The city council just won’t let the idea of zoning syringe exchanges die. The Journal’s Wesley Young reported that yesterday’s Public Safety Committee continued to debate the idea without reaching a conclusion.
The city council will continue to debate Council Member John Larson’s proposal to place zoning restrictions on syringe exchanges next month. I not sure what makes me more upset, the city’s inaction on Dan Besse’s Welcoming City resolution or their flirtation with zoning syringe exchanges.
Council Member Larson’s zoning proposal is an existential threat to Winston’s first and only syringe exchange. The Twin City Harm Reduction Collective has operated without incident for several months now. Still a vocal minority of neighbors in West Salem continue to complain that the presence of a syringe exchange at Green Street Methodist makes them unsafe.
But, that’s the thing about an Opioid epidemic, it’s potentially inconveniencing for the neighbors. People are dying and the City of Winston-Salem is arguing about zoning? It just doesn’t make sense to me.
There’s no evidence that the presence of syringe exchanges leads to an increase in criminal activity in the neighborhoods where they’re located. Twin City Harm Reduction Collective co-founder Collin Miller has presented the city council with studies showing syringe exchanges are nothing to fear. Dirty syringes are something to fear, they lead to HIV/AIDS and Hepatitis C.
Syringe exchanges save lives, without necessarily hurting home values. Putting costly restrictions on syringe exchanges or pushing them into commercial properties isn’t the answer. The couple that spoke at last night’s city council meeting might not want to live near a syringe exchange. But others might be drawn to live around Green Street Methodist because they want to live in a community where neighbors are helping neighbors.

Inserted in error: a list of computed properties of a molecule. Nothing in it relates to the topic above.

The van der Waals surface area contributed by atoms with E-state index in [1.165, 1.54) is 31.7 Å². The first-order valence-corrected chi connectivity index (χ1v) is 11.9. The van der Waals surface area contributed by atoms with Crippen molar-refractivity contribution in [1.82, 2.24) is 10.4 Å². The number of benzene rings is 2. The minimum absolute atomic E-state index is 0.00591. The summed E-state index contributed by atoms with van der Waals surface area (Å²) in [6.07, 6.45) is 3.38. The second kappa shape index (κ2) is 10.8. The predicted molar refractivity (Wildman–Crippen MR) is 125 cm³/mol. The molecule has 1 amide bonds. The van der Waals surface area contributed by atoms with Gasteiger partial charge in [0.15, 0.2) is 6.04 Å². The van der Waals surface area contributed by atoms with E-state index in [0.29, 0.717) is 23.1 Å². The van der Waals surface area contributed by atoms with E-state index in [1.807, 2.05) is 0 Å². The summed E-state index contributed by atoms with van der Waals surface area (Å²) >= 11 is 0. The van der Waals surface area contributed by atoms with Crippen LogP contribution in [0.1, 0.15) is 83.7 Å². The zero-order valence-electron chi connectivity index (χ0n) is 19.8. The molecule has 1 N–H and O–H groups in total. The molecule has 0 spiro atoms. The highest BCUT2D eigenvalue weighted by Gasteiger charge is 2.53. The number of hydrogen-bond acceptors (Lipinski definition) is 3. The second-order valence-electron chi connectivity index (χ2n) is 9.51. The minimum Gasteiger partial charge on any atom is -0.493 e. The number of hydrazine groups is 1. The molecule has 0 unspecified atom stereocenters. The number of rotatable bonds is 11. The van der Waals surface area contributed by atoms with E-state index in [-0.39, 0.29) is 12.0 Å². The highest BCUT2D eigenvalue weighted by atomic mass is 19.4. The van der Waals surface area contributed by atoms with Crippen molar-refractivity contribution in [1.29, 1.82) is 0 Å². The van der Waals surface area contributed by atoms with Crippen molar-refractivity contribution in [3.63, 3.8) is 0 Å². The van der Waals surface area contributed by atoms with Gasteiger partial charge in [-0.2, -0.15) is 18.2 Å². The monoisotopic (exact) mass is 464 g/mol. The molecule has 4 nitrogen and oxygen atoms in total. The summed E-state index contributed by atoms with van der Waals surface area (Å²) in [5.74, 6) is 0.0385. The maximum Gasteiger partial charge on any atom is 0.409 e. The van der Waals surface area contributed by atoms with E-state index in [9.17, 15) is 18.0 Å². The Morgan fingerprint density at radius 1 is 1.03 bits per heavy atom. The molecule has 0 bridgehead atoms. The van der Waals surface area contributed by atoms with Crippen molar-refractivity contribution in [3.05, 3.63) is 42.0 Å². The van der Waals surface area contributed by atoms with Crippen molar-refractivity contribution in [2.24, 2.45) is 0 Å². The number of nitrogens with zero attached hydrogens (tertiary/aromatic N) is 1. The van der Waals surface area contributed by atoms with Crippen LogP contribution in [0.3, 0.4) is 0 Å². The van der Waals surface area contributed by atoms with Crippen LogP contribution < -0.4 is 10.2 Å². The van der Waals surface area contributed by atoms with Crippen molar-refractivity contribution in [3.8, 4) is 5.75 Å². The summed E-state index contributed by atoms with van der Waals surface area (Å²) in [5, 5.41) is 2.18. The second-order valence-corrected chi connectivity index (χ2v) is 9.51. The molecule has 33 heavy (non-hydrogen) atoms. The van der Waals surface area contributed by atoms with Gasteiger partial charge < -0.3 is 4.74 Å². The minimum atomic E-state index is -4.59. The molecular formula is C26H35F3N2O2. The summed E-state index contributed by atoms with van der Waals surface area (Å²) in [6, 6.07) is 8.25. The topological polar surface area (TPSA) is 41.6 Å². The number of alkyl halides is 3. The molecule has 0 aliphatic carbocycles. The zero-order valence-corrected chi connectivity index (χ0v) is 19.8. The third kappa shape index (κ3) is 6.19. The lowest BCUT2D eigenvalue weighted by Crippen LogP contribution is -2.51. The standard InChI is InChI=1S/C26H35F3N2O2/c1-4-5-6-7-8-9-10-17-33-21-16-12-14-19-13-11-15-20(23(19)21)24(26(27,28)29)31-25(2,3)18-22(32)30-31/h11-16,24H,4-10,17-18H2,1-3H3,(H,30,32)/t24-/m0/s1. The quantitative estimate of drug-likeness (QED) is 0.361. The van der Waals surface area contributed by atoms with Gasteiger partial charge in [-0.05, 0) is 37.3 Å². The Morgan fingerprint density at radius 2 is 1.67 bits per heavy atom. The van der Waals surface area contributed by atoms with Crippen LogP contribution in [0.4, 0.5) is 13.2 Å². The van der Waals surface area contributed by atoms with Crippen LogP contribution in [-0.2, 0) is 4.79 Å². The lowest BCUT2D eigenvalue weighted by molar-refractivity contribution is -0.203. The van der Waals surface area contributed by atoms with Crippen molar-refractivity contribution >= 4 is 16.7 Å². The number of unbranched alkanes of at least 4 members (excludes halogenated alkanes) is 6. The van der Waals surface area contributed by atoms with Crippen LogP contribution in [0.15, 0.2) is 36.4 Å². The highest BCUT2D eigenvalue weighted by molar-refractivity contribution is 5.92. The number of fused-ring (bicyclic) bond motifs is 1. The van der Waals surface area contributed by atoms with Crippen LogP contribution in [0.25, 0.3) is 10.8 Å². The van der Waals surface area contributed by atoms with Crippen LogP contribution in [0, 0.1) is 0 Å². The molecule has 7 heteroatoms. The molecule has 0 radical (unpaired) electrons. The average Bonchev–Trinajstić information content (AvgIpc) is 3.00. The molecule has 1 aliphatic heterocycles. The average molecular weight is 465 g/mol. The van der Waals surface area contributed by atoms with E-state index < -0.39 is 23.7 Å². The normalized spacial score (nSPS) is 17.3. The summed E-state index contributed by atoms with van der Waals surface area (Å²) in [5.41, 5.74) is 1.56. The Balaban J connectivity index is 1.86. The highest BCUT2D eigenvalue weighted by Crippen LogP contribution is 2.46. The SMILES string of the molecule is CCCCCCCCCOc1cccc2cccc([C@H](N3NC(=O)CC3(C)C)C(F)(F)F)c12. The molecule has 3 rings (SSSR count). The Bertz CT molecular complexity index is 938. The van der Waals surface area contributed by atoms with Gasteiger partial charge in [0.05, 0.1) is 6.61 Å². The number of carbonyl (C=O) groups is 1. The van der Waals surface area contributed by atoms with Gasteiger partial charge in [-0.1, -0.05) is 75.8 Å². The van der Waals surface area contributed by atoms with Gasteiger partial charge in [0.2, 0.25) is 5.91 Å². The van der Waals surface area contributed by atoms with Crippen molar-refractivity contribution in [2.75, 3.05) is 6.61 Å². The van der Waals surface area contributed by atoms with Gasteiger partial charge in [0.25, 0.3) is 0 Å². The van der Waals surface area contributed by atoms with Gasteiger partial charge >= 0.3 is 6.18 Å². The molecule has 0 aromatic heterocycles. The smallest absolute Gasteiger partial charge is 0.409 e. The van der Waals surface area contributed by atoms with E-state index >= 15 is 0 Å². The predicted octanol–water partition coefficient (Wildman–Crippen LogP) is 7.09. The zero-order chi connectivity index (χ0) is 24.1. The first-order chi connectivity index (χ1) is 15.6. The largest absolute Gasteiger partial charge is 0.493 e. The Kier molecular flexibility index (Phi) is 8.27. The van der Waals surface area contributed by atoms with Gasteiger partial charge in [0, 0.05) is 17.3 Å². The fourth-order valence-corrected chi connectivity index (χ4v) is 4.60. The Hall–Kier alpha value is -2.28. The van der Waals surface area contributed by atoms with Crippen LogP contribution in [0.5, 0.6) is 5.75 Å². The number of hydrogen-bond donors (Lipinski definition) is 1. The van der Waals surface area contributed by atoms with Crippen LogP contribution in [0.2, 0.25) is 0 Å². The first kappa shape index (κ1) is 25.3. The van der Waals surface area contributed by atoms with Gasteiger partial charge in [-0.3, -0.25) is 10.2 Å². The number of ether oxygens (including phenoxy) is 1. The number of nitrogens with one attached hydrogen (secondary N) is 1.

If the Winston-Salem City Council passes zoning restrictions on syringe exchanges and eventually pushes the Twin City Harm Reduction Collective out of Green Street, where would they go? If they got lucky and a donor stepped forward with funding, they could open up a syringe exchange on West Fourth. The building beside of Insight Human Services is vacant. Insight has been on West Fourth for years.
Insight offers a variety of services to substance abuse victims, among those services is Methadone treatments. Methadone is a serious drug. You see folks gathered each day in front of Insight to get their treatment. Though Insight Human Services is in a commercial property, their property is across the street from Winston’s Central Library and Centenary Methodist and a short walk to the Holly Avenue neighborhood.
No one has raised any concerns about Insight’s proximity to the library and they shouldn’t. Insight isn’t a danger to it’s neighbors and neither is TCHRC. Methadone clinics have been around for years, people don’t freak out about them. Syringe exchanges are new to North Carolina, they’re new to Winston, but there’s no cause for alarm.
A few disgruntled West Salem neighbors don’t have any reason to fear a syringe exchange being located in their neighborhood. It’s time for the Winston-Salem City Council to ignore their ‘not in my backyard’ argument. The city council needs to relax and remove syringe exchange zoning from their agenda, just like they removed Dan Besse’s Welcoming City resolution.
Collin Miller and the other volunteers at TWHRC shouldn’t have to waste their time attending one city council meeting after another. Their time would be better spent educating addicts, preventing the spread of diseases and stopping overdoses. The city council should pass a resolution thanking Collin Miller and the volunteers at the Twin City Harm Reduction Collective, instead of hassling them.